• D/A conversion process – parallelize the serial bit stream – generate an analog voltage analogous to the

voltage level at the original time of sampling – An output sample and hold circuit is used to

minimize spurious signal glitches – a final low-pass filter is inserted into the path

• Smooths out the non-linear steps introduced by digital sampling

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Pulse Code Modulation

• Other PCM topics: – mu-law and A-law companding – DPCM – DM – ADPCM

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Digital Signal Processing

• Processing of a digital signal to achieve special effects may generally be described in terms of some simple functions: – Addition – Multiplication – Delay – Resampling

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Digital Signal Processing

• *Addition* of two signals is accomplished by adding the
sample values of the signals at each sampling point:
*h(t)=f(t)+g(t)
*– We can add as many signals as desired together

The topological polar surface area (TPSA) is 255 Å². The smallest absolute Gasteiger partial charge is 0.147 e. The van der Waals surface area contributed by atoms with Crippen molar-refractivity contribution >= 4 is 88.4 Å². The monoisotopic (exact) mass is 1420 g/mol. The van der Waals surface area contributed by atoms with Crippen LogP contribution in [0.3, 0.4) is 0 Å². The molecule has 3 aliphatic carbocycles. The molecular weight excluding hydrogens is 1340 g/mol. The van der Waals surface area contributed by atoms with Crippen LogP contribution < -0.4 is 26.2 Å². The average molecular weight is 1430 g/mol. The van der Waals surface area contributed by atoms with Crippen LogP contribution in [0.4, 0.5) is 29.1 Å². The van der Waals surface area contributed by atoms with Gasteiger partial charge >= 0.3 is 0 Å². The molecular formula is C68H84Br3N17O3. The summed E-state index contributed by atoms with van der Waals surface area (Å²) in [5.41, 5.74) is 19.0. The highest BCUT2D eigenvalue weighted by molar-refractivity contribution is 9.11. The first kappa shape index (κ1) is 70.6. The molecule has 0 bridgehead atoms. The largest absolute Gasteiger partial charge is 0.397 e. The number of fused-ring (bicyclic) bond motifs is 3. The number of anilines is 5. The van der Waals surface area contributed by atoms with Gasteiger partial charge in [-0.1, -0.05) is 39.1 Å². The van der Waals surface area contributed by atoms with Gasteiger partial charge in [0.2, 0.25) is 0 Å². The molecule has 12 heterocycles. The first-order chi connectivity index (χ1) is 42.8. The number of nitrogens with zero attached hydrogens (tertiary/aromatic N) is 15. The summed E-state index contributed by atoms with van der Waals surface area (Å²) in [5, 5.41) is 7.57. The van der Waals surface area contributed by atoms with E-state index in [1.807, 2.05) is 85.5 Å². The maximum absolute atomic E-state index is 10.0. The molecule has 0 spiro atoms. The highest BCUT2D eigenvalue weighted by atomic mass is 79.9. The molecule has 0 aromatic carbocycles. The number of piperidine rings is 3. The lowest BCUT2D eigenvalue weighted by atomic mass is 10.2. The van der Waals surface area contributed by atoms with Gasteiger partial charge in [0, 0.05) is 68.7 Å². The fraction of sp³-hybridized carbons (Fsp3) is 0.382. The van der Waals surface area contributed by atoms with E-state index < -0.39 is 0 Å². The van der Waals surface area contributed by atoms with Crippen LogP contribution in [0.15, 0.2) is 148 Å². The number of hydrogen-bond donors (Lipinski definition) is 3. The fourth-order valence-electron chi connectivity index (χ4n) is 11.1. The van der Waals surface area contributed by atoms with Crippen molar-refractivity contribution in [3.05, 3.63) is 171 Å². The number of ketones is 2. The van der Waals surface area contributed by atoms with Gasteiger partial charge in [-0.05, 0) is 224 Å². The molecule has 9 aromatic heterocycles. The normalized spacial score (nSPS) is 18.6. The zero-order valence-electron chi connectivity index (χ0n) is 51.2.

• *Multiplication* of a given signal is represented as:
*g(t)=m*f(t)*, where *m* is the multiplication factor.
– Multiplication is used to increase or decrease the gain

(loudness) of a signal. If *m>1*, *g* is louder than *f*. If *m<1*, *g*
is less loud than *f*

– Note that when adding signals together or multiplying by a number greater than one, care must be taken when the signal reaches the upper limit of the sample size

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Digital Signal Processing

• *Delay* is an important effect described as follows:
*g(t)=f(t+d)*, where *d* is a delay time
– Use delay and addition to model echo:

• *f(t)* = HELLO
• *g(t)* = *f(t *+ *d1)* , where 0 <*d1*
• *g(t)* = HELLO
• *h(t)* = *f(t* + *d2)* , where 0 <*d1* < *d2*